a healthy organization

A friend who blogs at Member Care muses on organizational health and lists these 10 qualities of an ideal organization.
1. Mutual respect among staff
Is this enforceable? It sure would be nice to be respected by everyone at my job but I'm also guilty of not respecting everyone, especially of those who, I perceive, are cheating the system.
2. Fair pay/compensation
My department frequently complains about promotions they don't agree with.
3. Opportunities to make contributions
I think I have that
4. Opportunities for advancement and personal growth
I think I have that, but it really depends on your supervisor
5. Sense of purpose and meaning
This must be hard in retail
6. Management with competence and integrity
Dilbert would not be so popular if this were common
7. Safeguards to protect individuals (staff and customers) from injustice
8. Responsibility for actions: owning mistakes, not blaming others or covering up
Now this is where I only see Christians doing this and not all of them. …

book report: Samson Occom by Love 1899 - abolitionist

Samson Occom was a complex man. He was highly accomplished, intelligent, gifted and full of the Holy Spirit. Regarding human rights, opposed slavery but also opposed miscegenation of Indians and Africans. His biographer in 1899, W. DeLoss Love, wrote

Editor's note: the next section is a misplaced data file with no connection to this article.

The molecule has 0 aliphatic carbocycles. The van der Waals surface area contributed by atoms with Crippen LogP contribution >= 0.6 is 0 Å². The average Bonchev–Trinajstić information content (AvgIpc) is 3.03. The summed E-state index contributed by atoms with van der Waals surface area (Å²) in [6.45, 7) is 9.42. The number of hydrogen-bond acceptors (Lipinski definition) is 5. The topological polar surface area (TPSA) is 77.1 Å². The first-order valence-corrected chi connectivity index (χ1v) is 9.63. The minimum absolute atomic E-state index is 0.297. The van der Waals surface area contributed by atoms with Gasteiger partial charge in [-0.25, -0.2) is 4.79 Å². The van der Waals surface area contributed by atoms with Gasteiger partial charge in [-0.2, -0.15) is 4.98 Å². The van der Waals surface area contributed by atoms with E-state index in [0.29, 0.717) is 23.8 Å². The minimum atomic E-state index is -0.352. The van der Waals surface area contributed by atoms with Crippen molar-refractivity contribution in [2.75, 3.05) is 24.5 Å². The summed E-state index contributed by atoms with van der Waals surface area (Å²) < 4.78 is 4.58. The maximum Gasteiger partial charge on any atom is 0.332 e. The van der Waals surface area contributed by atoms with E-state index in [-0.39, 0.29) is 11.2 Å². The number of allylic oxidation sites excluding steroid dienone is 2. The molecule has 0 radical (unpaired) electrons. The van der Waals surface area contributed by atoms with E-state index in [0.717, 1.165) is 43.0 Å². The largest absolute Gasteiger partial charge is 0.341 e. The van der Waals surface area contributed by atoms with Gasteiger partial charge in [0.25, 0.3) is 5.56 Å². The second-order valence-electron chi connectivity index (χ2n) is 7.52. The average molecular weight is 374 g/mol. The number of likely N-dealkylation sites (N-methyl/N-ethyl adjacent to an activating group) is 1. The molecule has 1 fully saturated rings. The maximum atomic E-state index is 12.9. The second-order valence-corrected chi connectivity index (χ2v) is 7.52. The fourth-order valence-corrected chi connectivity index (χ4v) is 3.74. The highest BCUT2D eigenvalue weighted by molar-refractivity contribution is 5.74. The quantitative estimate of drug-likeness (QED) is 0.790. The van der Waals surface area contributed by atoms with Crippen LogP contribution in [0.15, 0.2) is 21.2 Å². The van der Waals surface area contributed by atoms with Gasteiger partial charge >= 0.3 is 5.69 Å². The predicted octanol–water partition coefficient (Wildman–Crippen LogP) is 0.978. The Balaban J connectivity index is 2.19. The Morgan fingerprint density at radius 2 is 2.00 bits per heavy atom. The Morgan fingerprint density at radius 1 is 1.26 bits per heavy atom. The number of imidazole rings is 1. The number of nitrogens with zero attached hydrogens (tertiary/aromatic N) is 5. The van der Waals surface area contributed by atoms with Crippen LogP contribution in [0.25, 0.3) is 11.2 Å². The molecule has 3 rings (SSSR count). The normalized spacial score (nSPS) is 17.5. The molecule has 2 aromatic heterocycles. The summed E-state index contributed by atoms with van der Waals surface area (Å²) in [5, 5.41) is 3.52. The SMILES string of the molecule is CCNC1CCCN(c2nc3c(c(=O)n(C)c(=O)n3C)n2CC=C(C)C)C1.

We may as well just here make record of this Indian's opinion as to slavery. At that time most wealthy families in New England held slaves. The ministers very commonly had one or more lacks as servants in their households, and the servant class being then small they could hardly do without them. Doctor Wheelock himself [Occum's Christian mentor], in 1757, paid ₤50 for a negro, "Ishmael" by name, whom he bought from William Clark of Plymouth, Mass. The Indian of the full blood generally despised the negro and such of his own race as would marry among them. It was Occom's opinion that such marriages wrought degeneracy in both races. At the same time he had a warm sympathy for the slave, whose estate was not always pleas…